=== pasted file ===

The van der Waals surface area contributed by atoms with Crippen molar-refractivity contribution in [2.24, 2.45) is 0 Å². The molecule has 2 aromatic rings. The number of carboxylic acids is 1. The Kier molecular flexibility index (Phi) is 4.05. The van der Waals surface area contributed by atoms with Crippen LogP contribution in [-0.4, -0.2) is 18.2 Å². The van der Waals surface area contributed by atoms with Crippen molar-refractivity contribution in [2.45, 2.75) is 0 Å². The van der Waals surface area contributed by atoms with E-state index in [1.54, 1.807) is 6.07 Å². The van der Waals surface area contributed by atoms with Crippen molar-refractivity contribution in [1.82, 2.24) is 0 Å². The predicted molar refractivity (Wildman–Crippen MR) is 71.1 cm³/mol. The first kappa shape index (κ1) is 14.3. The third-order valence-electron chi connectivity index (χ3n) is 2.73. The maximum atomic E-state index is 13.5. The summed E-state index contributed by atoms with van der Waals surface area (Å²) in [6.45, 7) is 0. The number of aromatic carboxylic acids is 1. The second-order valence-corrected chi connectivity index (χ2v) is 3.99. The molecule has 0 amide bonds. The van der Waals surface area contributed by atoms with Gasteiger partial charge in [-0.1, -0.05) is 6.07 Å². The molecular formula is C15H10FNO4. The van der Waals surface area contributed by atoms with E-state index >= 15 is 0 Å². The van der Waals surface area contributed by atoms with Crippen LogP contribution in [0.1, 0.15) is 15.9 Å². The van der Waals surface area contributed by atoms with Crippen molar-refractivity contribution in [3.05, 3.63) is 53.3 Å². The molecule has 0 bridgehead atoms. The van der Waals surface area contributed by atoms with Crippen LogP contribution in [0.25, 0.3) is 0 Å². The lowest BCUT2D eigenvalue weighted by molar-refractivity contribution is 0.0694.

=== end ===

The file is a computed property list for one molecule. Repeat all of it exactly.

The van der Waals surface area contributed by atoms with Crippen molar-refractivity contribution in [2.24, 2.45) is 0 Å². The molecule has 2 aromatic rings. The number of carboxylic acids is 1. The Kier molecular flexibility index (Phi) is 4.05. The van der Waals surface area contributed by atoms with Crippen LogP contribution in [-0.4, -0.2) is 18.2 Å². The van der Waals surface area contributed by atoms with Crippen molar-refractivity contribution in [2.45, 2.75) is 0 Å². The van der Waals surface area contributed by atoms with E-state index in [1.54, 1.807) is 6.07 Å². The van der Waals surface area contributed by atoms with Crippen molar-refractivity contribution in [1.82, 2.24) is 0 Å². The predicted molar refractivity (Wildman–Crippen MR) is 71.1 cm³/mol. The first kappa shape index (κ1) is 14.3. The third-order valence-electron chi connectivity index (χ3n) is 2.73. The maximum atomic E-state index is 13.5. The summed E-state index contributed by atoms with van der Waals surface area (Å²) in [6.45, 7) is 0. The number of aromatic carboxylic acids is 1. The second-order valence-corrected chi connectivity index (χ2v) is 3.99. The molecule has 0 amide bonds. The van der Waals surface area contributed by atoms with Gasteiger partial charge in [-0.1, -0.05) is 6.07 Å². The molecular formula is C15H10FNO4. The van der Waals surface area contributed by atoms with E-state index >= 15 is 0 Å². The van der Waals surface area contributed by atoms with Crippen LogP contribution in [0.1, 0.15) is 15.9 Å². The van der Waals surface area contributed by atoms with Crippen molar-refractivity contribution in [3.05, 3.63) is 53.3 Å². The molecule has 0 bridgehead atoms. The van der Waals surface area contributed by atoms with Crippen LogP contribution in [0.25, 0.3) is 0 Å². The lowest BCUT2D eigenvalue weighted by molar-refractivity contribution is 0.0694.